(To be continued).

Unquote

P.S. (From Gwenda). I forgot to ask Sylvia, the author of the above, whether she will be putting the rest of the story into the next Church magazine, but I assume that by "To Be Continued" she means that she will be. If so, it will be continued on this thread when it appears.

Apology from Gwenda. Sorry, I did not include the "umlauts -umlats?" in the appropriate places. I now have the Finnish and Swedish alphabets on my keyboard, but forgot to switch over in my haste to get this on line. :o

Gwenda
02-07-04, 23:55
As promised, this is the second and final part of the story. Sorry it has taken so long, but the Parish magazine is only published once a month.

The next morning, after a traditional Swedish breakfast of crisp bread, ham, cheese, slices of tomato and red and orange peppers and coffee, we went by car to Church. The Parish Church of Mala, built in 1850, made a beautiful vista with its wooden construction, tall tower and spire reaching up into the sky, the surrounding birch trees tracing delicate patterns in the sky among the swirling snow. It was warm and bright inside, pews of a soft green painted wood and terracotta flooring, the building lit by beautiful chandeliers. Every effort was made to incorporate the English language into the Service, including a hymn sung in English "I, the Lord of Sea and Sky". As we sang the line "I the Lord of Snow and Rain", we glanced out of the window to see that it indeed was snowing hard!

We walked back after the Service to lunch at the Parish House on Swedish dumplings filled with meat, followed by homemade cake. Christer had arranged an afternoon trip for us and a minibus was waiting soon after the meal. Off we sped in the swirling blizzard-like conditions to a little mining town some 10 miles away called Kristineberg where we were to be shown round the mine and visit the underground church of Sankta Anna. The mine was the site of an amazing occurrence that was recounted to us by the Guide. In 1946 a miner, Johan Olafsson was loading ore when just before midnight he ended his shift with a blast. The following morning Albert Jonsson began his shift. When he entered the area where the blast had taken place, he was surprised at the sight of Christ, a figure more than two metres tall on the wall of rock. Many people came to see the mysterious figure but because of safety issues the Mining Company had to fill in the area. A replica was created and a small underground Church formed out of the rock. About every three months a service takes place there and this happened to coincide with our visit.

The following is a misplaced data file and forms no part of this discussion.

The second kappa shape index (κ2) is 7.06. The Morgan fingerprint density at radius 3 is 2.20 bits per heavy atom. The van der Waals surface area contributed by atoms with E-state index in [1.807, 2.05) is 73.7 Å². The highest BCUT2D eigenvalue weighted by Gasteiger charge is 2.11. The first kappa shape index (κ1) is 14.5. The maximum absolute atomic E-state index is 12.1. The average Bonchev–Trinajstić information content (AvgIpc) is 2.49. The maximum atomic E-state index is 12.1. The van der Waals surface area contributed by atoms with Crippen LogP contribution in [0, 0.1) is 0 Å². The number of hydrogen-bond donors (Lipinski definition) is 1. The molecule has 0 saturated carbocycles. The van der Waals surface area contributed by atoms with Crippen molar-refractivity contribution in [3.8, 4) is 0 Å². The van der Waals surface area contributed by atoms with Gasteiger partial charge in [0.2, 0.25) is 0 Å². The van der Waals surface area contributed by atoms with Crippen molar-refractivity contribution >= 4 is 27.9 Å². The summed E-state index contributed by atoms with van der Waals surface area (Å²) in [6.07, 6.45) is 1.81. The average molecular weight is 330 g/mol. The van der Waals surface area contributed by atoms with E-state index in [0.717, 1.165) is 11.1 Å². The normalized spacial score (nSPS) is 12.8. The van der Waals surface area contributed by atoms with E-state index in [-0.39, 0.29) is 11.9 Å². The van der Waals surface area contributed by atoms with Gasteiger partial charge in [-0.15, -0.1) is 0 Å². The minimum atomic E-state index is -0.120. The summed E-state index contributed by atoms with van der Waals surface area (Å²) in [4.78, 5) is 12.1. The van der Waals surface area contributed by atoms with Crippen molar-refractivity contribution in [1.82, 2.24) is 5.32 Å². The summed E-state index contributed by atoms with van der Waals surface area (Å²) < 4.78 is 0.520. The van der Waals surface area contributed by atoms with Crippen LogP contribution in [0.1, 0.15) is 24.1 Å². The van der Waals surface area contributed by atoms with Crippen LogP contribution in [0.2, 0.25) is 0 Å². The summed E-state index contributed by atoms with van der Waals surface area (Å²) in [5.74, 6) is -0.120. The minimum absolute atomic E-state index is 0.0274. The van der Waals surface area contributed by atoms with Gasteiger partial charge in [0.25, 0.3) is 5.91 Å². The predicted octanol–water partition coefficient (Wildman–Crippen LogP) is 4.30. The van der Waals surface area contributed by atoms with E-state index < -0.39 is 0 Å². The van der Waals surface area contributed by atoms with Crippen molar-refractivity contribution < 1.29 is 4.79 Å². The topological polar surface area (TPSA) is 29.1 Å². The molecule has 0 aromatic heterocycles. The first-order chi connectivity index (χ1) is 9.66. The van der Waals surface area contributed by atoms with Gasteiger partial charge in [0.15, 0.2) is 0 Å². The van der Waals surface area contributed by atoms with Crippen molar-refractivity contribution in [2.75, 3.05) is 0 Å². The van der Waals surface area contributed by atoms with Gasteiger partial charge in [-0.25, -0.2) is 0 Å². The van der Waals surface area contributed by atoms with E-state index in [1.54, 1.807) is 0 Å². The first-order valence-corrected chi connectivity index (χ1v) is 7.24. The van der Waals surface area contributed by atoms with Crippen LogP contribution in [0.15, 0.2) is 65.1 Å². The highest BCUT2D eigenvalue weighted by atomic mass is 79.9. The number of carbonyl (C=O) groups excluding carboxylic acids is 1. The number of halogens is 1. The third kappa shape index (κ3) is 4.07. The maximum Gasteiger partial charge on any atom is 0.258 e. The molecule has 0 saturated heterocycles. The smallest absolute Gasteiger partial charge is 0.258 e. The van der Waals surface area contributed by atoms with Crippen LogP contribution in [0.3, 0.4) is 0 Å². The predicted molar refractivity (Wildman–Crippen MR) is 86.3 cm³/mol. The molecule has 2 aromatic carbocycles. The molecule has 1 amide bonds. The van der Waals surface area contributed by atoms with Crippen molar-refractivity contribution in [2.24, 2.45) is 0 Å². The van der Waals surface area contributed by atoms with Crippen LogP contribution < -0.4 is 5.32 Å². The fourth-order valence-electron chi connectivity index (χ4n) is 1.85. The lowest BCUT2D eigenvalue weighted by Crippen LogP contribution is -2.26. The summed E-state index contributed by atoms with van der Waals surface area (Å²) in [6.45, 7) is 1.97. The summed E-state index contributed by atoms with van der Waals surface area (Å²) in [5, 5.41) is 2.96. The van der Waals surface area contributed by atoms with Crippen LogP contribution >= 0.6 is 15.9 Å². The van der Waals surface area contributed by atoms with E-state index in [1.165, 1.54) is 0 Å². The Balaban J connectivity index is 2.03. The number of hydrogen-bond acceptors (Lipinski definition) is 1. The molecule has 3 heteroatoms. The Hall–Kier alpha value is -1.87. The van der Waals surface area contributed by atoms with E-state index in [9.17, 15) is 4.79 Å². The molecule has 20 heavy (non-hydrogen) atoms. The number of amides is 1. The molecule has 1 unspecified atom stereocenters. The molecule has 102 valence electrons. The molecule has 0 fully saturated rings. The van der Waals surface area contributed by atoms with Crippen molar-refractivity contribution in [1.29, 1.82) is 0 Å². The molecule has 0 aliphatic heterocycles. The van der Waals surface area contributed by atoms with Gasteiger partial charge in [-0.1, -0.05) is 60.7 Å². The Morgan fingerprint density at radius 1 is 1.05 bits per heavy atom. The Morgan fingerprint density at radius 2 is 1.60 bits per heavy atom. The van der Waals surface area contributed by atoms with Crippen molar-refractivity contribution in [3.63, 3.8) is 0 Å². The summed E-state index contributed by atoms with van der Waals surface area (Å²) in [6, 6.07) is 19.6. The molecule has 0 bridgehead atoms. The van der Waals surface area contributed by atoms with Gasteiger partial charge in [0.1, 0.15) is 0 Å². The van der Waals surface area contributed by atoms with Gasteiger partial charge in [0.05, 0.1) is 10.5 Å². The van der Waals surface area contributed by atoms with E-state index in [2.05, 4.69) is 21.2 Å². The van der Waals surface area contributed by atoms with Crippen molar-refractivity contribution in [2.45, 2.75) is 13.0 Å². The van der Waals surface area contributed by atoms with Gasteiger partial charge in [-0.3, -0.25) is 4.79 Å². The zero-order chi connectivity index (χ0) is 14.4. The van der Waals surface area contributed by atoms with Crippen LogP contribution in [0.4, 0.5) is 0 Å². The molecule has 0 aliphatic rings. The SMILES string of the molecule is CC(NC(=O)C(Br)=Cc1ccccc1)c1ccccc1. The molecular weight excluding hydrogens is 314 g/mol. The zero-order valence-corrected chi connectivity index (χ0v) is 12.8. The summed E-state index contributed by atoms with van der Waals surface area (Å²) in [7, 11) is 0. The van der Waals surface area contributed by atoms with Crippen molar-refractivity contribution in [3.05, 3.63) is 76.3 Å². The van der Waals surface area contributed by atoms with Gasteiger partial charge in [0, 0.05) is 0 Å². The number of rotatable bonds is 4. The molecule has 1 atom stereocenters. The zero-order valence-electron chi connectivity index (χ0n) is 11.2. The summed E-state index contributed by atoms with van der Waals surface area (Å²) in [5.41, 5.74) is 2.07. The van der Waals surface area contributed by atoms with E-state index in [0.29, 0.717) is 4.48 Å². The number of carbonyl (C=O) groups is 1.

We were whisked back to Mala for our evening meal, this time a Swedish speciality called Janssons` Frestelse (translated - Janssons` Temptation). This was a dish made from herring fillets, spices, potatoes, onions and cream and was truly a delicious "temptation".

The following day we visited a mini ski resort and a tour of the Geo-Museum where we learnt that the area has been prospected and mined for ore, oil, gas and coal since the community was formed in 1770. It was again snowing quite hard as we piled into a trailer-like vehicle to be pulled to the top of the mountain. After enjoying the fantastic views over the ridges of hills and frozen snow-covered lakes and river, we went into a traditional building used as an indoor barbeque and cafe. A welcoming fire greeted us and a wonderful lunch of freshly prepared reindeer meat burgers, drinks and homemade cake.

Our last evening was a great celebration with many people bringing various dishes for a buffet meal. We were entertained by some Sami people in their colourful costumes. A talk was given about their dress and way of life, followed by a demonstration of national Sami dancing.

The next day was our return to Reepham. The sun was again sparkling on the snow and we were sad to leave but our Group felt very privileged to have shared such an interesting time with our Swedish friends. We are looking forward to welcoming a group back to stay with us in Reepham maybe next year.

Sylvia Rayfield

Gwenda
12-06-05, 15:46
Just thought I would let you all know that the Mala people are at present on a return visit to Reepham. I hope they enjoy our little town, though there won't be the skiing and snow activities for them to take part in. We do have some good touristy sites (sights) around the area though.